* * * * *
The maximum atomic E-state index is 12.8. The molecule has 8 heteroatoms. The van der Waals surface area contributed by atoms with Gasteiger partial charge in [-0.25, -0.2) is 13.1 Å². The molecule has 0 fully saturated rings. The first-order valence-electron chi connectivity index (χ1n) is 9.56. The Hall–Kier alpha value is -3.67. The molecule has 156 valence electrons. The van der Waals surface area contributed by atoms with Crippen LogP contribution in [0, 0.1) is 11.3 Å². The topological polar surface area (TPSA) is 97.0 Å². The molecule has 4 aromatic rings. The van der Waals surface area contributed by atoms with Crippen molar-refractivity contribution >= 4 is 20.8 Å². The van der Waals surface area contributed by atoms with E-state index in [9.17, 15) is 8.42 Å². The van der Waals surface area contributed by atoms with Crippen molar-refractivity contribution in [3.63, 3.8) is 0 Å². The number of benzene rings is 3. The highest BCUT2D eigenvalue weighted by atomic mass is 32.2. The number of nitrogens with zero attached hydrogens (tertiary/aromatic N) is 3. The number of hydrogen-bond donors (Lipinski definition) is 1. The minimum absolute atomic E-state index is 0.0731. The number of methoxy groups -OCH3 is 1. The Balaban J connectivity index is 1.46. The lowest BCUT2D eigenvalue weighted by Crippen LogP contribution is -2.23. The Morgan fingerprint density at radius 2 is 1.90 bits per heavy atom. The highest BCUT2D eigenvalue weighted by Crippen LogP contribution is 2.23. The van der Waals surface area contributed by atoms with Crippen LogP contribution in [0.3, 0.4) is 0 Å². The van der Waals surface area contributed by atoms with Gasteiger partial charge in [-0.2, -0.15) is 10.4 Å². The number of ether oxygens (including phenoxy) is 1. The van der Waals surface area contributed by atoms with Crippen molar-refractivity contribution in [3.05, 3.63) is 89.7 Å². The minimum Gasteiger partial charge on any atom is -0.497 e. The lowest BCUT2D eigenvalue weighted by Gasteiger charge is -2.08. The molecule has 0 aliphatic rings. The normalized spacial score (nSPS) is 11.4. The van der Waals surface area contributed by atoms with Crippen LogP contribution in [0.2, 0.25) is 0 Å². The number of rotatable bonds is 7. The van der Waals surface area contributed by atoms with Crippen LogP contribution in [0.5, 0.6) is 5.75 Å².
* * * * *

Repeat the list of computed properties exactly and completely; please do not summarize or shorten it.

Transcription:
The maximum atomic E-state index is 12.8. The molecule has 8 heteroatoms. The van der Waals surface area contributed by atoms with Gasteiger partial charge in [-0.25, -0.2) is 13.1 Å². The molecule has 0 fully saturated rings. The first-order valence-electron chi connectivity index (χ1n) is 9.56. The Hall–Kier alpha value is -3.67. The molecule has 156 valence electrons. The van der Waals surface area contributed by atoms with Crippen LogP contribution in [0, 0.1) is 11.3 Å². The topological polar surface area (TPSA) is 97.0 Å². The molecule has 4 aromatic rings. The van der Waals surface area contributed by atoms with Crippen molar-refractivity contribution >= 4 is 20.8 Å². The van der Waals surface area contributed by atoms with E-state index in [9.17, 15) is 8.42 Å². The van der Waals surface area contributed by atoms with Crippen molar-refractivity contribution in [3.63, 3.8) is 0 Å². The number of benzene rings is 3. The highest BCUT2D eigenvalue weighted by atomic mass is 32.2. The number of nitrogens with zero attached hydrogens (tertiary/aromatic N) is 3. The number of hydrogen-bond donors (Lipinski definition) is 1. The minimum absolute atomic E-state index is 0.0731. The number of methoxy groups -OCH3 is 1. The Balaban J connectivity index is 1.46. The lowest BCUT2D eigenvalue weighted by Crippen LogP contribution is -2.23. The Morgan fingerprint density at radius 2 is 1.90 bits per heavy atom. The highest BCUT2D eigenvalue weighted by Crippen LogP contribution is 2.23. The van der Waals surface area contributed by atoms with Crippen LogP contribution in [0.3, 0.4) is 0 Å². The van der Waals surface area contributed by atoms with Gasteiger partial charge in [-0.2, -0.15) is 10.4 Å². The number of ether oxygens (including phenoxy) is 1. The van der Waals surface area contributed by atoms with Crippen molar-refractivity contribution in [3.05, 3.63) is 89.7 Å². The minimum Gasteiger partial charge on any atom is -0.497 e. The lowest BCUT2D eigenvalue weighted by Gasteiger charge is -2.08. The molecule has 0 aliphatic rings. The normalized spacial score (nSPS) is 11.4. The van der Waals surface area contributed by atoms with Crippen LogP contribution in [0.2, 0.25) is 0 Å². The number of rotatable bonds is 7. The van der Waals surface area contributed by atoms with Crippen LogP contribution in [0.5, 0.6) is 5.75 Å².